Money vs DECIMAL data types in SQL Server

Last week, one of our developers asked us in the DBA group what our standard was for currency columns. My first thought was DECIMAL(19,4), but I couldn’t give a reason why it was standard. I knew MONEY was essentially the same definition, but had heard that it was dangerous to use. Suspecting a rounding issue, I began with a simple test.

DECLARE
    @dOne DECIMAL(19,4),
    @dThree DECIMAL(19,4),
    @mOne MONEY,
    @mThree MONEY
SELECT
    @dOne = 1,
    @dThree = 3,
    @mOne = 1,
    @mThree = 3
SELECT
    @dOne / @dThree * @dThree AS DecimalResult,
    @mOne / @mThree * @mThree AS MoneyResult

--------------------------------------------------------------------
DecimalResult  MoneyResult
1.000000       0.9999

Interesting! Why did the MONEY type get truncated? So another quick query gave me the output precision and scale.

SELECT
    SQL_VARIANT_PROPERTY(@dOne / @dThree * @dThree, 'basetype') AS DecimalBasetype,
    SQL_VARIANT_PROPERTY(@dOne / @dThree * @dThree, 'precision') AS DecimalPrecision,
    SQL_VARIANT_PROPERTY(@dOne / @dThree * @dThree, 'scale') AS DecimalScale,
    SQL_VARIANT_PROPERTY(@mOne / @mThree * @mThree, 'basetype') AS MoneyBasetype,
    SQL_VARIANT_PROPERTY(@mOne / @mThree * @mThree, 'precision') AS MoneyPrecision,
    SQL_VARIANT_PROPERTY(@mOne / @mThree * @mThree, 'scale') AS MoneyScale

-------------------------------------------------------------------------------------------
DecimalBasetype  DecimalPrecision  DecimalScale  MoneyBasetype  MoneyPrecision  MoneyScale
Decimal          38                6             money          19              4

The decimal is now a DECIMAL(38,6) and the MONEY is still a DECIMAL(19,4). Hmmm. Why did one change and the other didn’t change.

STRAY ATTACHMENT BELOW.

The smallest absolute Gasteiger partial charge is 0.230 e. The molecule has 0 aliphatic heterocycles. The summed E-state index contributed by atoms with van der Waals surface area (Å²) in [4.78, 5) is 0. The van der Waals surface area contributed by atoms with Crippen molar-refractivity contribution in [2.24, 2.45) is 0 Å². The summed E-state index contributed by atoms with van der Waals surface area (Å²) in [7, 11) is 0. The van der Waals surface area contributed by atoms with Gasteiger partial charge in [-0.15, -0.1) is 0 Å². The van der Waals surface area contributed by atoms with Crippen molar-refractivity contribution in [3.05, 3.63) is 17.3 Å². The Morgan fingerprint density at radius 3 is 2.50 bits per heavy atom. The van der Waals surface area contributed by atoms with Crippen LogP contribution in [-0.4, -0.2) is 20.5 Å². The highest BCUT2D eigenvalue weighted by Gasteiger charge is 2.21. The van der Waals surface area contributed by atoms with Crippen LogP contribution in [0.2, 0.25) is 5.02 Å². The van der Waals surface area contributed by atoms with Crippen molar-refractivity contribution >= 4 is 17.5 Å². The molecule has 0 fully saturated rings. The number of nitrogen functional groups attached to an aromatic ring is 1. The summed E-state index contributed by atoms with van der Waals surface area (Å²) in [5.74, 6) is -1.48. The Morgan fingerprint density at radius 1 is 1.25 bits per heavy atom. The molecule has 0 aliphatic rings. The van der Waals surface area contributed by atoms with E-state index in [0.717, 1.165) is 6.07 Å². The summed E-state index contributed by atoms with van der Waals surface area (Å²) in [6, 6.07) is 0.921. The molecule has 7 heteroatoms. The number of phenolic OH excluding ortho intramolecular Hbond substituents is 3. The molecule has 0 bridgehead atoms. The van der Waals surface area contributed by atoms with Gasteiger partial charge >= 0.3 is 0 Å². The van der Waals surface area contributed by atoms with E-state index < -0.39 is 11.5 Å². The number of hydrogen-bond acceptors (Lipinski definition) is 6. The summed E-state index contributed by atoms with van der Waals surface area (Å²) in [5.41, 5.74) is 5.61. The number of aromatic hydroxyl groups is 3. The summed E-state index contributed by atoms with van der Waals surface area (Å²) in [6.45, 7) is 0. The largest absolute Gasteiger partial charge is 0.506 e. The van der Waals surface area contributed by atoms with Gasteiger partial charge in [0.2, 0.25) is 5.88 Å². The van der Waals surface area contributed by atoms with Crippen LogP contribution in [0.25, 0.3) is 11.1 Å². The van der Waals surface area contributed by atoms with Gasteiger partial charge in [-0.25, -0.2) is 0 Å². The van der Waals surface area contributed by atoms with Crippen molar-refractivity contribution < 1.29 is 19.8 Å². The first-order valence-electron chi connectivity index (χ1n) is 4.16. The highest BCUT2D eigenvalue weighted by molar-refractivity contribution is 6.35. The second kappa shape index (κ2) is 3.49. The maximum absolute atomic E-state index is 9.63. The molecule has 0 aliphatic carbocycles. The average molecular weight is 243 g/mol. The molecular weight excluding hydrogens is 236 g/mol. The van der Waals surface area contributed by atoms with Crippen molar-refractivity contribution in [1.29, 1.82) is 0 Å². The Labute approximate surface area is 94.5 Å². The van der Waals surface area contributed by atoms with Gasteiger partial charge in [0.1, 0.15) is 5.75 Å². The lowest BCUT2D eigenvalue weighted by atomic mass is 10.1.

For an answer, I started digging into MSDN for precision & scale of data types. I came across this article. It had a fantastic table that described it.

Operation Result precision Result scale *
e1 + e2 max(s1, s2) + max(p1-s1, p2-s2) + 1 max(s1, s2)
e1 – e2 max(s1, s2) + max(p1-s1, p2-s2) + 1 max(s1, s2)
e1 * e2 p1 + p2 + 1 s1 + s2
e1 / e2 p1 – s1 + s2 + max(6, s1 + p2 + 1) max(6, s1 + p2 + 1)
e1 { UNION | EXCEPT | INTERSECT } e2 max(s1, s2) + max(p1-s1, p2-s2) max(s1, s2)
e1 % e2 min(p1-s1, p2 -s2) + max( s1,s2 ) max(s1, s2)

* The result precision and scale have an absolute maximum of 38. When a result precision is greater than 38, the corresponding scale is reduced to prevent the integral part of a result from being truncated.

So let’s expand on the first calculation, @dOne / @dThree * @dThree, which is actually two calculations, division and then multiplication.

e1 / e2 = DECIMAL(19,4) / DECIMAL(19,4)

precision = p1 – s1 + s2 + max(6, s1 + p2 + 1) = 19 – 4 + 4 + max(6, 4 + 19+ 1) = 43

scale = max(6, s1 + p2 + 1) = max(6, 4+19+1) = 24

So that leaves us with a DECIMAL (43,24) for the division portion, which is not a legal data type. So SQL subtracts 5 from the precision to get the 43 down to a 38, and a matching 5 from the scale, which leaves us with a DECIMAL(38,19).

e1 * e2 = DECIMAL(38,19) * DECIMAL(19,4)

precision = p1 + p2 + 1 = 38 + 19 + 1 = 58

scale = s1 + s2 = 19 + 4 = 23

This leaves us with a DECIMAL(58,23) which is also an illegal data type. So, again, SQL subtracts 20 from the precision to get the 58 down to a 38, and a matching 20 from the scale, which leaves us with a DECIMAL(38,3). But wait, there is an undocumented rule that if the scale is being lowered by this process, it is never lowered below 6. So we actually end up with a DECIMAL(38,6).

With the second calculation, @mOne / @mThree * @mThree, all of the results are cast back to a MONEY or DECIMAL(19,4) which truncates data and is why we lose the accuracy of our scale.

What did we learn, … Don’t use the MONEY datatype in SQL Server.

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